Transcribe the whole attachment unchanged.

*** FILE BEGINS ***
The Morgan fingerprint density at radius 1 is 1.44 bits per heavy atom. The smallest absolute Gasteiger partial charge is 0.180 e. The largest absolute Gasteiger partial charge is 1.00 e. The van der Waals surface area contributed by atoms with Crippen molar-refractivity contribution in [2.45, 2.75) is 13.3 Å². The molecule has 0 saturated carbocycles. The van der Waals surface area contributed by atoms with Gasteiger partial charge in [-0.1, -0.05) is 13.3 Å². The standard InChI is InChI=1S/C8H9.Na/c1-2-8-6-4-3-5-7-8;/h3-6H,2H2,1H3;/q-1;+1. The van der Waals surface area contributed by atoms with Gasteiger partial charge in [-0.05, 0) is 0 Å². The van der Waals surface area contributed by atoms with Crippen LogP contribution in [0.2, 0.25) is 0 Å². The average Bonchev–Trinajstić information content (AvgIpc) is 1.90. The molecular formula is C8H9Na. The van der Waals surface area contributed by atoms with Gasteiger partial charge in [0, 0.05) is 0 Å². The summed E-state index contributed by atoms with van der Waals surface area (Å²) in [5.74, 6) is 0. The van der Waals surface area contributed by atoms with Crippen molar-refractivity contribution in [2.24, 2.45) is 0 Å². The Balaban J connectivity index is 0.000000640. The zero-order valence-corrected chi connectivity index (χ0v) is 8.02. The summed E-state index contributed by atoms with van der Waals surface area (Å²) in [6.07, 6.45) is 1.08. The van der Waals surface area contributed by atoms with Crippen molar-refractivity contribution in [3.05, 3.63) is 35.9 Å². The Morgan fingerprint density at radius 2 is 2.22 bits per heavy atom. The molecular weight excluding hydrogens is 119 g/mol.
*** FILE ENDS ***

The Morgan fingerprint density at radius 1 is 1.44 bits per heavy atom. The smallest absolute Gasteiger partial charge is 0.180 e. The largest absolute Gasteiger partial charge is 1.00 e. The van der Waals surface area contributed by atoms with Crippen molar-refractivity contribution in [2.45, 2.75) is 13.3 Å². The molecule has 0 saturated carbocycles. The van der Waals surface area contributed by atoms with Gasteiger partial charge in [-0.1, -0.05) is 13.3 Å². The standard InChI is InChI=1S/C8H9.Na/c1-2-8-6-4-3-5-7-8;/h3-6H,2H2,1H3;/q-1;+1. The van der Waals surface area contributed by atoms with Gasteiger partial charge in [-0.05, 0) is 0 Å². The van der Waals surface area contributed by atoms with Crippen LogP contribution in [0.2, 0.25) is 0 Å². The average Bonchev–Trinajstić information content (AvgIpc) is 1.90. The molecular formula is C8H9Na. The van der Waals surface area contributed by atoms with Gasteiger partial charge in [0, 0.05) is 0 Å². The summed E-state index contributed by atoms with van der Waals surface area (Å²) in [5.74, 6) is 0. The van der Waals surface area contributed by atoms with Crippen molar-refractivity contribution in [2.24, 2.45) is 0 Å². The Balaban J connectivity index is 0.000000640. The zero-order valence-corrected chi connectivity index (χ0v) is 8.02. The summed E-state index contributed by atoms with van der Waals surface area (Å²) in [6.07, 6.45) is 1.08. The van der Waals surface area contributed by atoms with Crippen molar-refractivity contribution in [3.05, 3.63) is 35.9 Å². The Morgan fingerprint density at radius 2 is 2.22 bits per heavy atom. The molecular weight excluding hydrogens is 119 g/mol.